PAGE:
The automotive supply chain is filled with companies that want to bring systems capabilities underhood.

We've already heard about suppliers eager to provide single-source engine sealing packages, ready-to-install cylinder heads with complete valvetrains and more complex air intake systems with throttle bodies.

Why, then, should pistons be left out of the trend? They won't be for long.

Three leading piston suppliers, Mahle GmbH, Kolbenschmidt Pierburg AG and Federal-Mogul Corp., have been positioning themselves aggressively through acquisitions, mergers or new construction to bring piston systems to the auto industry.

One company may call it the "power cell" and another the "power cylinder," but the system is essentially the same, including piston, rings, pins, bearings and connecting rod. The cylinder liner also could be integrated. Piston systems can be lighter, less costly, more durable and easier to install than conventional assemblies.

This year, German-based Mahle will take a step toward its "power cell" system when it supplies the piston, pin, ring and connecting rod for a low-volume passenger car platform in North America for model-year '00, says Wolfgang Rein, senior director of product engineering at Mahle's new technology center in Farmington Hills, MI.

Mahle will purchase the connecting rod, but Mr. Rein says the company has plans to enter the connecting rod business through internal growth rather than through acquisition. It is not clear, however, whether this endeavor would entail production or machining of connecting rods, or both.

Kolbenschmidt Pierburg, also of Germany, stepped up its modular presence through its recent acquisition of Zollner Pistons, a smaller piston producer based in Fort Wayne, IN.

Sources say Zollner will supply the power cylinder for two North American light truck engines, one high volume and another low volume, in '00. Zollner will produce the piston and buy the other components.

Kolbenschmidt Pierburg (kolben is German for piston, by the way) has about 15% of the worldwide piston market and gains another 4% with Zollner. Still, it lags behind market leader Mahle, which sells about 25% of the world's pistons, based on industry estimates.

In North America, Zollner and Kolben-schmidt Pierburg will dominate the piston market, or be second largest behind Mahle, depending on whose market data you believe.

Federal-Mogul, through its acquisition of T&N plc, has about 12% of the world piston market, but that figure will grow by an estimated 5% with its recent acquisition of the piston operations of Alcan Aluminum Ltd.

But Federal-Mogul has something that Mahle and Kolbenschmidt Pierburg currently lack: the ability to machine connecting rods. That came with the recently completed acquisition of Tri-Way Machine Ltd. of Canada. Federal-Mogul, incidentally, had been in the connecting rod business until the mid 1990s, when new corporate strategy forced a sale.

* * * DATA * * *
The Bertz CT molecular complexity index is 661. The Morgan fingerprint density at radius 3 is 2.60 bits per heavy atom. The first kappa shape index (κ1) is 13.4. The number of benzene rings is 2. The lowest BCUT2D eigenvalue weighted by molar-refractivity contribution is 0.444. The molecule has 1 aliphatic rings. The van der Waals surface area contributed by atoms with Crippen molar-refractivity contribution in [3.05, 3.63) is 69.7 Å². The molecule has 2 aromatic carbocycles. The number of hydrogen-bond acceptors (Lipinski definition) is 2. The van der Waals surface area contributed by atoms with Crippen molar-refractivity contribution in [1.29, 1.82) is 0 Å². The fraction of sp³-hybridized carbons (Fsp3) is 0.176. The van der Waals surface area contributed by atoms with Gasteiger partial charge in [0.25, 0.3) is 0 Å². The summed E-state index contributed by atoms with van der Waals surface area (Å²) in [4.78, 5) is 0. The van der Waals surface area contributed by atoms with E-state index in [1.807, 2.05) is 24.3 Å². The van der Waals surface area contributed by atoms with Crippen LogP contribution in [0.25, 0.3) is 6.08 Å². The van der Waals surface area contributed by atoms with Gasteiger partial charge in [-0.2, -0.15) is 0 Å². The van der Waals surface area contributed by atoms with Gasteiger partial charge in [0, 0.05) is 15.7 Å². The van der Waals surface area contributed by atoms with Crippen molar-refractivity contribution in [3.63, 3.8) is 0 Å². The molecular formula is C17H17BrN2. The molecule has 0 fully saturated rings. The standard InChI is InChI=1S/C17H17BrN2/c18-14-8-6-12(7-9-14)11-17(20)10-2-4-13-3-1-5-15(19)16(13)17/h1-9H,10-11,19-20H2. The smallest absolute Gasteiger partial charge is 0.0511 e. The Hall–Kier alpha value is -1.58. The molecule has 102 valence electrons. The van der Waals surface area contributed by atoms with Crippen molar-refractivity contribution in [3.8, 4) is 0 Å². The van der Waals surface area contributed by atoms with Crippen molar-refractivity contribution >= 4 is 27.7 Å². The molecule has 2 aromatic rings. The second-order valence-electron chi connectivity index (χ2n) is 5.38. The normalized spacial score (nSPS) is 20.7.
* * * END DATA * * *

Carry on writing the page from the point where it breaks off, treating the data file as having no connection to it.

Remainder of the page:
All three companies have shown power cylinder systems to OEM customers, and interest is high.

Alan Johnson, executive vice president of powertrain systems at Federal-Mogul, says he expects his company's first system to appear around '03.

Given a clean sheet, Federal-Mogul - and others - say an OEM can save 10% or more in buying the system rather than the individual components.

How? By designing to take weight out of the head of the piston or the connecting rod, Mr. Johnson says.

As for weight savings, it might amount to only grams, but multiply that by six or eight cylinders and it adds up quickly, perhaps equaling another mile per gallon.

At Mahle, the first power cell prototypes are leaving the company's Morristown, TN, factory this spring, with full production coming this summer. The company is not saying how many units are expected in this first contract, but volumes are expected to bloom as vehicle manufacturers press for piston systems across many platforms.

Playing a key role in Mahle's development of the power cell is Mahle Technology Inc. (MTI), the new tech center in Farmington Hills that houses 70 employees providing design and engineering support for customers and other Mahle divisions in North America. MTI is one of four Mahle development centers worldwide.

MTI offers engine testing (diesel and gasoline), two engine dynamometers (with plans for four more), dimensional and failure analysis, stress measurements and numerical simulation of power component systems.

The $8.5 million building replaces a smaller facility Mahle operated in nearby Walled Lake, but its new site in Farmington Hills is hardly landlocked: Mahle can expand to the east, west or south if necessary.